The constitutionally legitimate Affordable Care Act provides for an expansion of Medicaid in which the federal government will pay 100 percent of the costs of the expansion for the first three years, then 90 percent after that. As part of the anti-Obama campaign by Republicans, a number of governors have vowed not to expand Medicaid in their states, like Gov. Rick Scott of Florida. In Florida, more than 20 percent of its 19 million people have no health insurance.
Yet Republican governors will face the powerful hospital lobby, whose members desperately need the Medicaid expansion funds. Today's New York Times covers this story.
But what should Catholic hospitals do with respect to the Medicaid expansion issue?
Clearly, Catholic hospitals need the Medicaid expansion dollars as much as non-Catholic hospitals. This creates an interesting and serious tension point with Republican bishops and their Republican staff members at the U.S. bishops conference.
So far, the U.S. bishops have repeatedly presented blistering personal attacks on the first African-American president and his administration over the contraception mandate and have created a Cassandra-like call that the religious-liberty sky is falling. This unprecedented, over-the-top partisan attack, coupled with practically no equally aggressive, positive speeches or press releases or tweets about the Affordable Care Act and President Barack Obama's leadership, has had the impact of tainting the entire Affordable Care Act from the Catholic perspective. How could it not?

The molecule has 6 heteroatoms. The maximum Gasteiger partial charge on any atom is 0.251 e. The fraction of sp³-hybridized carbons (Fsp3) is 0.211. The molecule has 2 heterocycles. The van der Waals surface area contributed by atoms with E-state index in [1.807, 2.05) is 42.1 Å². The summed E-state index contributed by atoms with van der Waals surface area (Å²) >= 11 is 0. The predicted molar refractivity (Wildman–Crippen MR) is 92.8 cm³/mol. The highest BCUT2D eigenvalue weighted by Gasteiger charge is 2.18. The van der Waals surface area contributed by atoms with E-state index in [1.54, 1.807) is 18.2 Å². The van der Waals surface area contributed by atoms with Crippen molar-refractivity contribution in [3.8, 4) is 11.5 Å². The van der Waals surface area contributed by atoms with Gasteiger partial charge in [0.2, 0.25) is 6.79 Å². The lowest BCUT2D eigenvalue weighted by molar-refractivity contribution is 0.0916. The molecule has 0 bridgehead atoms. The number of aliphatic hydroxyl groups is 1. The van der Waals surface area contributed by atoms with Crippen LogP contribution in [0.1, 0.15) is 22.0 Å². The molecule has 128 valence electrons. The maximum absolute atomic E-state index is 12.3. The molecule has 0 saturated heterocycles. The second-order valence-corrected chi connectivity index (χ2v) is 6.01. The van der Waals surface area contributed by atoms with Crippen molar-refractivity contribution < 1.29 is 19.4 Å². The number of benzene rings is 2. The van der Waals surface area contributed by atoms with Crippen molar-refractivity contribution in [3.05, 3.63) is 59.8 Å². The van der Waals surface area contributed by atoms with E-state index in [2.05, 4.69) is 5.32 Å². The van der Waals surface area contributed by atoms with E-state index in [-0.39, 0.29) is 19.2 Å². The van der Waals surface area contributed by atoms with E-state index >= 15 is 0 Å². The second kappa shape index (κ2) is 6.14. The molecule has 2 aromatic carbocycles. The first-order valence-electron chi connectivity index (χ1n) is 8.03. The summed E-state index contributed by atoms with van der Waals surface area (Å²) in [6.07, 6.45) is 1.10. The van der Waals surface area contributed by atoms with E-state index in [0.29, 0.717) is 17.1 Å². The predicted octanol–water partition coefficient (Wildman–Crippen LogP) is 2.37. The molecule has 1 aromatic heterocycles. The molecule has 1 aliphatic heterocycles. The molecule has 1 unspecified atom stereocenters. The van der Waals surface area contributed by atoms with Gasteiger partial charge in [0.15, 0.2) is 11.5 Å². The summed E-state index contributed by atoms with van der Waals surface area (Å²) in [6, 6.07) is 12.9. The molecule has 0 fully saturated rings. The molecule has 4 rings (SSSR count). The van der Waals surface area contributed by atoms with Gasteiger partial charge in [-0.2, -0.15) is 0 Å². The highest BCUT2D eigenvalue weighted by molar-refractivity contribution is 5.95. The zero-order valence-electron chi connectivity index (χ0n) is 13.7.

Meanwhile, in the last 20 years, New York Cardinals John O'Connor, Edward Egan and Timothy Dolan, along with bishops of Brooklyn, have successfully participated in and overseen the demise of Catholic acute care hospitals in New York City. In 2009, I wrote an NCR story about the flagship Catholic hospital in New York City, St. Vincent's, founded in 1849, as it was attempting to survive. A year later, St. Vincent's closed.
So what are Catholic hospitals, their executives and members of their boards of directors, who have civil law fiduciary responsibilities for the mission of their hospitals, including their financial viability, to do with respect to the Medicaid expansion?
It's obvious and clear -- they have no option: It would be immoral and a breach of their fiduciary responsibilities for Catholic hospitals and their leadership not to fight aggressively for Medicaid expansion in their states.
Time will tell whether the U.S. bishops get on board or whether they stand by and watch more Catholic hospitals close.